Xanthomonas citri subsp. citri (X. citri) is the causative agent of the citrus canker, a disease that affects several citrus plants in Brazil and across the world. Although many studies have demonstrated the importance of genes for infection and pathogenesis in this bacterium, there are no data related to phosphate uptake and assimilation pathways. To identify the proteins that are involved in the phosphate response, we performed a proteomic analysis of X. citri extracts after growth in three culture media with different phosphate concentrations. Using mass spectrometry and bioinformatics analysis, we showed that X. citri conserved orthologous genes from Pho regulon in Escherichia coli, including the two-component system PhoR/PhoB, ATP binding cassette (ABC transporter) Pst for phosphate uptake, and the alkaline phosphatase PhoA. Analysis performed under phosphate starvation provided evidence of the relevance of the Pst system for phosphate uptake, as well as both periplasmic binding proteins, PhoX and PstS, which were formed in high abundance. The results from this study are the first evidence of the Pho regulon activation in X. citri and bring new insights for studies related to the bacterial metabolism and physiology. Biological significance. Using proteomics and bioinformatics analysis we showed for the first time that the phytopathogenic bacterium X. citri conserves a set of proteins that belong to the Pho regulon, which are induced during phosphate starvation. The most relevant in terms of conservation and up-regulation were the periplasmic-binding proteins PstS and PhoX from the ABC transporter PstSBAC for phosphate, the two-component system composed by PhoR/PhoB and the alkaline phosphatase PhoA.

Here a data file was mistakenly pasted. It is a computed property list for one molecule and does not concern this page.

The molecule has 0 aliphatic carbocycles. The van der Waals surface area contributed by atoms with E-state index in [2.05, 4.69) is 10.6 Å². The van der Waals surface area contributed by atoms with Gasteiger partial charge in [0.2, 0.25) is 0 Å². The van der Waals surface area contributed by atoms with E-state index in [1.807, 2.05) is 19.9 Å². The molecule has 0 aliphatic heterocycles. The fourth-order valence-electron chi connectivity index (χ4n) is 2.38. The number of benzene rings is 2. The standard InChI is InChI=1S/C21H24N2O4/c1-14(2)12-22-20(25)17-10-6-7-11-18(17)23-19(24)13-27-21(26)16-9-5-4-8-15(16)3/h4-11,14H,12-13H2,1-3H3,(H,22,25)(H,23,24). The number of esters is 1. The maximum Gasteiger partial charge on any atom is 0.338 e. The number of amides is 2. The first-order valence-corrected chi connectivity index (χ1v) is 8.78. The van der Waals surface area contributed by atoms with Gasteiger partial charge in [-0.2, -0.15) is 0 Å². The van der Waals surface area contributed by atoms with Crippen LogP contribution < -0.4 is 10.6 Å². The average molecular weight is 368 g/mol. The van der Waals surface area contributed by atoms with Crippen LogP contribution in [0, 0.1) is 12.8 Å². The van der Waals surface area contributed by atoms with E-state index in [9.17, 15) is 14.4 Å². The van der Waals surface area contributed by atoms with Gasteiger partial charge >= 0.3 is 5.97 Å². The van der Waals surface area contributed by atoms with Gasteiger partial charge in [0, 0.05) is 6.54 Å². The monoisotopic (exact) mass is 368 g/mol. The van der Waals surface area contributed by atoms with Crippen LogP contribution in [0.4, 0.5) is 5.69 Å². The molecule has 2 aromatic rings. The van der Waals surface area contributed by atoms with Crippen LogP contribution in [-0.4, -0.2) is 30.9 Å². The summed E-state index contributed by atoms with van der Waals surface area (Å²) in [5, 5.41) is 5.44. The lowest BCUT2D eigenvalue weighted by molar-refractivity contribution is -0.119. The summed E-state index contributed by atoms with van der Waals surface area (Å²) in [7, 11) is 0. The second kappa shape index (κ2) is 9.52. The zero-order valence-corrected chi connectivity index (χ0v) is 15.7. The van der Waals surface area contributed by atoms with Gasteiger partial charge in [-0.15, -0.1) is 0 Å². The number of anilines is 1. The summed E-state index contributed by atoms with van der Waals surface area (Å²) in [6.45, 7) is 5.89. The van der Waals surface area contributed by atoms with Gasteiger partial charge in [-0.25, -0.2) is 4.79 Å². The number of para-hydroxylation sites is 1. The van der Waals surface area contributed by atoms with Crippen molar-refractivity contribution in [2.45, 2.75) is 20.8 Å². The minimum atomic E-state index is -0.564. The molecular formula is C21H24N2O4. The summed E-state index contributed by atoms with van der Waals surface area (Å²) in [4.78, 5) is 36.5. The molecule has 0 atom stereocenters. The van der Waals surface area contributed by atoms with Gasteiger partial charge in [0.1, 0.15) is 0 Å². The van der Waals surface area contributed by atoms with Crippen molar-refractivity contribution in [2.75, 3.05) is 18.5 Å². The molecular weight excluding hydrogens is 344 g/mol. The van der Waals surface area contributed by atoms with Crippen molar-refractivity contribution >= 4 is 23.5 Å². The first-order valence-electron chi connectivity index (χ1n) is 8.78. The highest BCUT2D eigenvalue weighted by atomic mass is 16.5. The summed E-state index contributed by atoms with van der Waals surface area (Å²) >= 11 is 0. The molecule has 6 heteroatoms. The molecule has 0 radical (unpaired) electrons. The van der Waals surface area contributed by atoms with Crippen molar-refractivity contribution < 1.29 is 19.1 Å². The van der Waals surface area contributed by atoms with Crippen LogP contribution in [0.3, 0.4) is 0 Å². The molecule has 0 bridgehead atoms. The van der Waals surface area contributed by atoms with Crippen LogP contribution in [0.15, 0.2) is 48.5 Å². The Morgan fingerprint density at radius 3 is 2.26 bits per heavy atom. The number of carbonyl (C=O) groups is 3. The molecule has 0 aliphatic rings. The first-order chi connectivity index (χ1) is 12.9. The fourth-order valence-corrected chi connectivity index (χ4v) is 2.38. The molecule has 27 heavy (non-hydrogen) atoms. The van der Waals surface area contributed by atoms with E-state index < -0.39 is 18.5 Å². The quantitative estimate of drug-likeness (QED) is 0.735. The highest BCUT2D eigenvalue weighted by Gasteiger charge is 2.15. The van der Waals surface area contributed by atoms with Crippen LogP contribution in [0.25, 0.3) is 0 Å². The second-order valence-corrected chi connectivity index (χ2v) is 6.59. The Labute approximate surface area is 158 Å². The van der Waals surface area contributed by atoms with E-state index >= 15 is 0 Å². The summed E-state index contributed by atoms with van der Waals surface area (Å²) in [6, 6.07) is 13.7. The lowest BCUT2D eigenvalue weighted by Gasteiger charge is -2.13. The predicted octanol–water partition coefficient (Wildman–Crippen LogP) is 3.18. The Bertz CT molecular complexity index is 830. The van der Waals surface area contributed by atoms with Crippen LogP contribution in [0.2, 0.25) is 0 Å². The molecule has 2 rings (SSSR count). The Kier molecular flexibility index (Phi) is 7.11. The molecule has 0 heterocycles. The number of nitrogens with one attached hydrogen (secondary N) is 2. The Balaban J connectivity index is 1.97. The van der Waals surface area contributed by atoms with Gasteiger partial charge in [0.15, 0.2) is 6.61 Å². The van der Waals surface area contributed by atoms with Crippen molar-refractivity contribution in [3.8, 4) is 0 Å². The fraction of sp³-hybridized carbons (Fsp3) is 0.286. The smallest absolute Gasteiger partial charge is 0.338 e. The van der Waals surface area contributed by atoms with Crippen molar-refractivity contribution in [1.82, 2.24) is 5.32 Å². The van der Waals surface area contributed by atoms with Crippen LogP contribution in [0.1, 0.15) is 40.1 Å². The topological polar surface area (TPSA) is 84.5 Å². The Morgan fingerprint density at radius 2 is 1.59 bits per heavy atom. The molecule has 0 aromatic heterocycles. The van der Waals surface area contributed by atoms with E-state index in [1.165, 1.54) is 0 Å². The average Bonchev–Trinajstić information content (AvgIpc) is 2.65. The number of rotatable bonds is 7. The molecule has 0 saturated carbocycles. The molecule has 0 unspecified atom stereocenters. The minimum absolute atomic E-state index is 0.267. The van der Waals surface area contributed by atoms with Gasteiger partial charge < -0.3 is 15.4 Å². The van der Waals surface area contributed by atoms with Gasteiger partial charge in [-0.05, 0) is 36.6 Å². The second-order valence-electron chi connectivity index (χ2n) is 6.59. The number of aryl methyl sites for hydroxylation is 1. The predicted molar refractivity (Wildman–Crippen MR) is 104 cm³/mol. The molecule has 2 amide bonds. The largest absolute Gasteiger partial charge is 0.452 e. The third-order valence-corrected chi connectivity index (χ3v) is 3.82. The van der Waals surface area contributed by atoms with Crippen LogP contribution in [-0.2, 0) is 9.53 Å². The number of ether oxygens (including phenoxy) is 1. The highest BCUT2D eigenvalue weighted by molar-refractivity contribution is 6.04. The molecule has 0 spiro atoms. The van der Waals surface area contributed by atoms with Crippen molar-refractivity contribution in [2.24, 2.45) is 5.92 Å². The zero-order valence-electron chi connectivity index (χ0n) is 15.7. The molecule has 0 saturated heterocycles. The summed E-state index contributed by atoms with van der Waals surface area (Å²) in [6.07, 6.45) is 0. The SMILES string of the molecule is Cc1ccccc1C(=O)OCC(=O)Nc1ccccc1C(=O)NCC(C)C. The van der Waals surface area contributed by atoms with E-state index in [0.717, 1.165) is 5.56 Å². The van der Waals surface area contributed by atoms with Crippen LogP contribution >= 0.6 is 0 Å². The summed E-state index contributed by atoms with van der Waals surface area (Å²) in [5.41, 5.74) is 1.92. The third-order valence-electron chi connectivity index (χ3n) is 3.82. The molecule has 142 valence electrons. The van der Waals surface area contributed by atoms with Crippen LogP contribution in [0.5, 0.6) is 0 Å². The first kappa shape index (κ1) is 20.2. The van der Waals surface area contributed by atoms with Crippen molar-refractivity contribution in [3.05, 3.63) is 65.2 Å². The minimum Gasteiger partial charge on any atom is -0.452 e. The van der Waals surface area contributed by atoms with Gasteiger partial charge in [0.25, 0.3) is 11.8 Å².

Bibliographical noteFunding Information:
This work was supported by the Coordenação de Aperfeiçoamento Pessoal de Nível Superior — CAPES, Brazil and the Laboratório Nacional de Biociências, LNBio, Campinas, Brazil .
- ABC transporter
- Phosphate regulon
- Pst system
- Xanthomonas citri subsp. citri